I’m returning to blogging, as a way of bypassing the academic model, which has frankly become a bit of a dead end lately, with its jealously guarded sites of knowledge exchange - accredited modules, peer-reviewed journals, niche conferences - becoming ever more ponderous and exclusive. That doesn't mean I'll be stopping teaching at universities, speaking at academic conferences, or publishing books, but am looking forward to a more open-ended medium through which I can communicate.
The return to blogging also marks perhaps the end of a very productive few years of engagement with Facebook, through the group Clown Theory which I created a few years ago. I was curious then to know others’ opinions on matters I was grappling with. It’s gone relatively quiet recently, mainly I think because we’ve ended up having the same conversations and debates several times over. Also, it’s not everyone’s cup of tea. It can be daunting entering an online discussion sometimes, where even clowns can come across as bossy, dismissive or knowalls. The blog might be my way to fill the gap, then.
It might prove useful for mulling over things which will later find their way into books. It will also allow me to bring to light more immediately some of the fascinating insights which occur weekly in my work. These insights can crop up in a clown class, in a rehearsal or in a performance or while reading about or watching other clowns. I have always felt that theory, thinking, teaching, learning, performing and spectating are one single activity. I hope, then, to bring the thinking out into the open for those who haven’t been in those classes or rehearsals. Perhaps that will help some people decide to go deeper into clowning and do some, or more, training, or even just watch a show. That would be good.
It’s been a few years since I regularly wrote short or medium length pieces about clowning. I began ClownBlog to test out some ideas when I started my job as a research fellow at CSSD in 2007, investigating clown and actor training. Much of those blog posts later fed into my first book, Clown Readings, and influenced the second one too, Clown Training. I then got caught up in writing my PhD thesis, and a third book, The Clowning Workbook, currently under way.
Although I have always continued to generate my own teaching and performance work, during that time I became accustomed to the academic model of writing/practice. That is to say, academic employees in the performing arts are expected these days to produce research outputs in order to justify their posts. This is because of the vast amount of money that universities receive for research, the amount of which is determined by how far up the league table (REF), they get, every seven years. To gain their position they must show research outputs. Since the early 2000s, in the performing arts we have realised that we hold knowledge, in the practices we engage in. So that research doesn’t have to be in a library or written. Knowledge can be gained and transmitted through the practice of performance. A simple and early example often given was the knowledge I have from having learned to ride a bicycle. This is embodied knowledge. The research of such knowledge has come to be known as Practice-as-Research (PaR). Quite a simple idea, really.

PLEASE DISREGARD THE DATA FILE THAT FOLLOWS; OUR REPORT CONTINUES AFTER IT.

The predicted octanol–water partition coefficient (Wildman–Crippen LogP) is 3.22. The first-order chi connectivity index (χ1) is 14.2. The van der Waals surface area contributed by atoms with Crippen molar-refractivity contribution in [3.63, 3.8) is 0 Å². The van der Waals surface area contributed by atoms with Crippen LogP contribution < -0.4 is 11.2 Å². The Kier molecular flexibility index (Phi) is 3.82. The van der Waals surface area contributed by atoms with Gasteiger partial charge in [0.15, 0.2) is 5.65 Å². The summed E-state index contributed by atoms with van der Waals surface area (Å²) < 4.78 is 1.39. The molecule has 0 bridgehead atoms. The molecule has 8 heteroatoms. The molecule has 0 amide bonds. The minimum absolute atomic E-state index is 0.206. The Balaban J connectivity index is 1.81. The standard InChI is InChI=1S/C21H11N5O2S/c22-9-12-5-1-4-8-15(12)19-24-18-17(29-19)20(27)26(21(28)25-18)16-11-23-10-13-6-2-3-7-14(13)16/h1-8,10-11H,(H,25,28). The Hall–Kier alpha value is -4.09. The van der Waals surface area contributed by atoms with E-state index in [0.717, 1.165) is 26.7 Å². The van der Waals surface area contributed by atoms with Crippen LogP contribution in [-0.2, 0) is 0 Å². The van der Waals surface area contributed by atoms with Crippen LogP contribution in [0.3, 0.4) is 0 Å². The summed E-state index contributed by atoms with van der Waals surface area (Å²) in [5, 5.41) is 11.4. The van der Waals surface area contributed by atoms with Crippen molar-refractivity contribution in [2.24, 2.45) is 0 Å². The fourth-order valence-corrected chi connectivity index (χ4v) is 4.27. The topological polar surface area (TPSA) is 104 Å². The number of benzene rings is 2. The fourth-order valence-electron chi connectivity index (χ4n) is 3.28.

Many drama schools, incorporating themselves into universities and thus enabling grants to be given to students, thus found themselves obliged to produce research. But instead of drawing on the knowledge and practices of those who taught and practiced acting, directing, writing and stagecraft, the trend has been to import researchers from fields which, from a conservatoire point of view, are marginal. Today, you are more likely to get work in PaR if your practice is in intermedial studies, or if you have no practice at all, and highly unlikely if you research in practices of acting, circus or, in my case, clowning.
The publishing of performing arts research has also followed the traditional route and has, if anything, narrowed down. To keep your job, you must publish. That means that publishing in itself has no value, monetarily. Journal articles make money for the publisher but never for the author. Access is expensive for researchers and only really feasible via university libraries which can pay the exorbitant fees. That leaves those without access to university libraries out in the cold. Likewise, even if you have single-authored a book, the royalties are so minimal as to be meaningless. And often the price tag on an academic book is way out of reach of individuals. Once again, it’s the libraries who can afford it.
So, instead of chasing a non-existent academic post by conforming to the academic publishing mode, i.e. not being paid, I’ve decided to put my writing energies back into a more immediate public sphere, the blog.
Without wanting to be a hostage to fortune, the areas I’m hoping to write about look like they’ll fall into the following categories:
With that in mind, I'll be tagging posts accordingly.
Some subjects ‘m keen to tackle are:
New research on the history of women clowns
The grotesque vs. inner clown debate
The drift towards irony and stand-up
The state of clown-tagged performances today